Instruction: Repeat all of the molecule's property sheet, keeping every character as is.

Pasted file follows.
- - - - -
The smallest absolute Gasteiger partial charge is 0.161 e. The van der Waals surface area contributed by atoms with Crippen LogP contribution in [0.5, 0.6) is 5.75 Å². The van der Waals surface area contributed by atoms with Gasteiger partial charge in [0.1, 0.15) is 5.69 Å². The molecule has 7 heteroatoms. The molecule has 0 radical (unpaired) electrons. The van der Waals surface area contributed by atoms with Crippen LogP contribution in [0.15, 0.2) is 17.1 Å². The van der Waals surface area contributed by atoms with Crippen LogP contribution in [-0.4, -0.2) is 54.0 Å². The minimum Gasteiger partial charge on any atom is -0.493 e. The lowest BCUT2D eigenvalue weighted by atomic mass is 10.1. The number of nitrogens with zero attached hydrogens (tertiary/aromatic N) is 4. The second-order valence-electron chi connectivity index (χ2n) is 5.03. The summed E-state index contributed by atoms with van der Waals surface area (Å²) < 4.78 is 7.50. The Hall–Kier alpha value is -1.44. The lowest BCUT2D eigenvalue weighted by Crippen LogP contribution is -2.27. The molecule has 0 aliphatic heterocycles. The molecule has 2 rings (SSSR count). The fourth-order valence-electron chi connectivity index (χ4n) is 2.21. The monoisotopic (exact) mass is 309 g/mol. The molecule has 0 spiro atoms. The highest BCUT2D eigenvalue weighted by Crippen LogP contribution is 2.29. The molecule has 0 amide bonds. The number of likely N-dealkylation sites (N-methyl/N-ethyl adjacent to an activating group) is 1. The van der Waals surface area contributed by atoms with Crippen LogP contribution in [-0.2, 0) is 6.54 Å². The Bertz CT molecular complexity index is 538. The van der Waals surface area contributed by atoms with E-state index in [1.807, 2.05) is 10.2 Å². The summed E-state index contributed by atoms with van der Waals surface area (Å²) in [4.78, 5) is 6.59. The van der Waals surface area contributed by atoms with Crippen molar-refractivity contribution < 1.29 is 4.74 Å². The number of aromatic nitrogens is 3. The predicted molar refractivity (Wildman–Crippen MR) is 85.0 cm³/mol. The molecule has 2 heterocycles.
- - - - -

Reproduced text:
The smallest absolute Gasteiger partial charge is 0.161 e. The van der Waals surface area contributed by atoms with Crippen LogP contribution in [0.5, 0.6) is 5.75 Å². The van der Waals surface area contributed by atoms with Gasteiger partial charge in [0.1, 0.15) is 5.69 Å². The molecule has 7 heteroatoms. The molecule has 0 radical (unpaired) electrons. The van der Waals surface area contributed by atoms with Crippen LogP contribution in [0.15, 0.2) is 17.1 Å². The van der Waals surface area contributed by atoms with Crippen LogP contribution in [-0.4, -0.2) is 54.0 Å². The minimum Gasteiger partial charge on any atom is -0.493 e. The lowest BCUT2D eigenvalue weighted by atomic mass is 10.1. The number of nitrogens with zero attached hydrogens (tertiary/aromatic N) is 4. The second-order valence-electron chi connectivity index (χ2n) is 5.03. The summed E-state index contributed by atoms with van der Waals surface area (Å²) < 4.78 is 7.50. The Hall–Kier alpha value is -1.44. The lowest BCUT2D eigenvalue weighted by Crippen LogP contribution is -2.27. The molecule has 0 aliphatic heterocycles. The molecule has 2 rings (SSSR count). The fourth-order valence-electron chi connectivity index (χ4n) is 2.21. The monoisotopic (exact) mass is 309 g/mol. The molecule has 0 spiro atoms. The highest BCUT2D eigenvalue weighted by Crippen LogP contribution is 2.29. The molecule has 0 amide bonds. The number of likely N-dealkylation sites (N-methyl/N-ethyl adjacent to an activating group) is 1. The van der Waals surface area contributed by atoms with Crippen LogP contribution in [-0.2, 0) is 6.54 Å². The Bertz CT molecular complexity index is 538. The van der Waals surface area contributed by atoms with E-state index in [1.807, 2.05) is 10.2 Å². The summed E-state index contributed by atoms with van der Waals surface area (Å²) in [4.78, 5) is 6.59. The van der Waals surface area contributed by atoms with Crippen molar-refractivity contribution < 1.29 is 4.74 Å². The number of aromatic nitrogens is 3. The predicted molar refractivity (Wildman–Crippen MR) is 85.0 cm³/mol. The molecule has 2 heterocycles.